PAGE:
July 6, 2009
Giovanni Arrighi, 71, brought bold perspective to social theory
Giovanni Arrighi, the George Armstrong Kelly Professor of Sociology, died on June 18 at his home in Baltimore after a yearlong battle with cancer.
A renowned authority in the fields of world systems analysis and historical sociology, Arrighi, 71, came to Johns Hopkins in 1998 to anchor the Sociology Department’s comparative-historical group. Arrighi served as director of the Institute for Global Studies in Culture, Power and History from 1999 to 2002 and as department chair from 2003 to 2006. He remained active in the classroom through the spring semester, when he taught a graduate seminar on international development with his wife, Beverly Silver, also a professor in the Department of Sociology, while finishing several articles.
“The School of Arts and Sciences has been enriched immeasurably by Giovanni, as have those of us who knew him personally,” said Adam Falk, the James B. Knapp Dean of the Krieger School of Arts and Sciences, in a letter to students, faculty and staff on the Homewood campus. “I am struck by the enormous impact Giovanni had on his field and on Johns Hopkins over the years, bringing bold new perspective to social theory and historical sociology broadly.”
Arrighi was born in Milan in 1937 and received his doctorate in economics in 1960 from the Universita Bocconi, also in Milan. After graduating, he was appointed an unpaid teaching assistant, a position he described as “the first rung on the ladder in Italian universities.” To earn a living, he got a job with Unilever as a trainee manager. His academic career took off in the 1960s, when he left Italy to teach in Zimbabwe and Tanzania.
“Why I went [to Africa] was pretty straightforward,” Arrighi told the New Left Review during an interview for its March/April 2009 edition. “I learnt that British universities were actually paying people to teach and do research—unlike the position in Italy, where you had to serve for four or five years as an assistente volontario before there was any hope of a paid job. In the early 1960s the British were setting up universities throughout their former colonial empire, as colleges of British ones. The University College of Rhodesia and Nyasaland was a college of the University of London. I had put in for two positions, one in Rhodesia and one in Singapore. They called me for an interview in London and, because the UCRN was interested, they offered me the job as Lecturer in Economics. So I went.”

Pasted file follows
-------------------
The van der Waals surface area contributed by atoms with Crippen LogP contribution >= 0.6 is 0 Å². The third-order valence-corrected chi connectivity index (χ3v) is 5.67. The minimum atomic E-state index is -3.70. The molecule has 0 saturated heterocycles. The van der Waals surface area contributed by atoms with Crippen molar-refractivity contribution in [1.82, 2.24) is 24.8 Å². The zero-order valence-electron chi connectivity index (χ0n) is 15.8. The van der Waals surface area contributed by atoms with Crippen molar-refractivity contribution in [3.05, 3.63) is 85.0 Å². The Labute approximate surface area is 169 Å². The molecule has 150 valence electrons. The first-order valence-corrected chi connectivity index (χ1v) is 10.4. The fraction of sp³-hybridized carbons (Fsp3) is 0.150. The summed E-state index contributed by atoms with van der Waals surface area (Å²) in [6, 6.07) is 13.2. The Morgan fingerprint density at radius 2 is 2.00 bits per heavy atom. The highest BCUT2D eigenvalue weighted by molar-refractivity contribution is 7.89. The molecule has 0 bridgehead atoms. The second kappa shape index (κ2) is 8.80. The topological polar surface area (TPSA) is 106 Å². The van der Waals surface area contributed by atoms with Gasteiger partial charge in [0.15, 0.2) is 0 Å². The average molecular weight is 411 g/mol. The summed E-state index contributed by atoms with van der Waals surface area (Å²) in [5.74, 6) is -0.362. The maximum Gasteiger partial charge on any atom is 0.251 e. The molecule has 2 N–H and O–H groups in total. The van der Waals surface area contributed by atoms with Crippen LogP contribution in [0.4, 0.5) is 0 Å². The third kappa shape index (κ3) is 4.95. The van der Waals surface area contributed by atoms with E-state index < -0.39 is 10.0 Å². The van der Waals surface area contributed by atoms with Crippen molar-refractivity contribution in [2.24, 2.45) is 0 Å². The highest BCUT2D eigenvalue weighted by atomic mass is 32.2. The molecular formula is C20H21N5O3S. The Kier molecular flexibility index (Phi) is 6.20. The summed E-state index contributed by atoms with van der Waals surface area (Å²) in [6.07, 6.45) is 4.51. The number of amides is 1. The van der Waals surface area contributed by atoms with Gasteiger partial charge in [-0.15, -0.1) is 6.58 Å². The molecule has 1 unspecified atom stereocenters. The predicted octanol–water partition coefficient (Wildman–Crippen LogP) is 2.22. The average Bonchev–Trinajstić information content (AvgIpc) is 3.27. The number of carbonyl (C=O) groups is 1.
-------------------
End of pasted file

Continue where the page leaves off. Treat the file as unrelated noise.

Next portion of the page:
He went on to describe his time there as “a true intellectual rebirth” and the beginning of “my long march from neo-classical economics to comparative-historical sociology.”
Arrighi wrote landmark works on the political economy of Africa that set the terms of the scholarly debates in the field for decades. His most famous work was a recently completed trilogy on the origins and transformations of global capitalism that began in 1994 with a book that reinterpreted the evolution of capitalism, The Long Twentieth Century: Money, Power, and the Origins of Our Times. It was published in at least 10 languages, and Arrighi completed a second edition of it earlier this year. In 1999, he published Chaos and Governance in the Modern World System and two years ago, Adam Smith in Beijing: Lineages of the Twenty-First Century, comparing Western and East Asian economic development and exploring China’s rise to economic world power.
Before joining the faculty of Johns Hopkins, Arrighi was for 20 years a professor of sociology at State University of New York, Binghamton. He also had taught at the University of California, Los Angeles; Universita di Trento and Universita degli Studi della Calabria, both in Italy; and the University College of Dar es Salaam. He also spent a number of years as the principal investigator on various reseach projects funded by fellowships and grants.
Falk wrote that Arrighi and Silver had planned to attend a major international conference in his honor in late May in Madrid, but his condition deteriorated suddenly just days before the event. The weeklong conference, Dynamics of the Global Crisis, Anti-Systemic Movements and New Models of Hegemony, featured several of the field’s top scholars in an exploration of the insights of his work. He will be further honored at the American Sociological Association’s annual meeting in August with a session titled “From Rhodesia to Beijing: Reflections on the Scholarship of Giovanni Arrighi.”
In addition to his wife, he is survived by his son, Andrea.
Other tributes are being planned and details will be posted online at www.soc.jhu.edu/people/Arrighi/index.html as arrangements are finalized.